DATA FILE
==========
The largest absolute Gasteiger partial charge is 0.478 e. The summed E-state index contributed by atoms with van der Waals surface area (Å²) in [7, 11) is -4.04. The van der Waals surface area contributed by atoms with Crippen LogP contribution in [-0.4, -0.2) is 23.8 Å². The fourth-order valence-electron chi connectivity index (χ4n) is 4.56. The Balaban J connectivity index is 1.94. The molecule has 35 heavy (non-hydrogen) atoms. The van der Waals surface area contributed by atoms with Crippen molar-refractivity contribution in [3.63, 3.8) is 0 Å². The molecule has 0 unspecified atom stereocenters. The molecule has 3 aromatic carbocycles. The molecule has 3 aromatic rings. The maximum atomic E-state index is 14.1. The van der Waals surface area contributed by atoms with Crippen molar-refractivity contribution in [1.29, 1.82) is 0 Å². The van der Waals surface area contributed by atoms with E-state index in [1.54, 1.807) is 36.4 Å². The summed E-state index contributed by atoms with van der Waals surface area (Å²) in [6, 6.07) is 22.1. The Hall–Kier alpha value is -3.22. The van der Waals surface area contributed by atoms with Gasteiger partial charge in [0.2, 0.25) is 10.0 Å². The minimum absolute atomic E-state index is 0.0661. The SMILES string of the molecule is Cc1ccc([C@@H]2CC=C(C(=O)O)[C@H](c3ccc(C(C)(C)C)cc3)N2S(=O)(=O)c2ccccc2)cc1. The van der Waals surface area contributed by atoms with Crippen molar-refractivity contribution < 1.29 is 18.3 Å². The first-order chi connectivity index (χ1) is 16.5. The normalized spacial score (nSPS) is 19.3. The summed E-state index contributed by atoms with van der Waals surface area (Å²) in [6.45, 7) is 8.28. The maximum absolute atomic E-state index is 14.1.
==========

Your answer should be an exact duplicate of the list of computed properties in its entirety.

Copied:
The largest absolute Gasteiger partial charge is 0.478 e. The summed E-state index contributed by atoms with van der Waals surface area (Å²) in [7, 11) is -4.04. The van der Waals surface area contributed by atoms with Crippen LogP contribution in [-0.4, -0.2) is 23.8 Å². The fourth-order valence-electron chi connectivity index (χ4n) is 4.56. The Balaban J connectivity index is 1.94. The molecule has 35 heavy (non-hydrogen) atoms. The van der Waals surface area contributed by atoms with Crippen molar-refractivity contribution in [3.63, 3.8) is 0 Å². The molecule has 0 unspecified atom stereocenters. The molecule has 3 aromatic carbocycles. The molecule has 3 aromatic rings. The maximum atomic E-state index is 14.1. The van der Waals surface area contributed by atoms with Crippen molar-refractivity contribution in [1.29, 1.82) is 0 Å². The van der Waals surface area contributed by atoms with E-state index in [1.54, 1.807) is 36.4 Å². The summed E-state index contributed by atoms with van der Waals surface area (Å²) in [6, 6.07) is 22.1. The Hall–Kier alpha value is -3.22. The van der Waals surface area contributed by atoms with Gasteiger partial charge in [0.2, 0.25) is 10.0 Å². The minimum absolute atomic E-state index is 0.0661. The SMILES string of the molecule is Cc1ccc([C@@H]2CC=C(C(=O)O)[C@H](c3ccc(C(C)(C)C)cc3)N2S(=O)(=O)c2ccccc2)cc1. The van der Waals surface area contributed by atoms with Crippen molar-refractivity contribution < 1.29 is 18.3 Å². The first-order chi connectivity index (χ1) is 16.5. The normalized spacial score (nSPS) is 19.3. The summed E-state index contributed by atoms with van der Waals surface area (Å²) in [6.45, 7) is 8.28. The maximum absolute atomic E-state index is 14.1.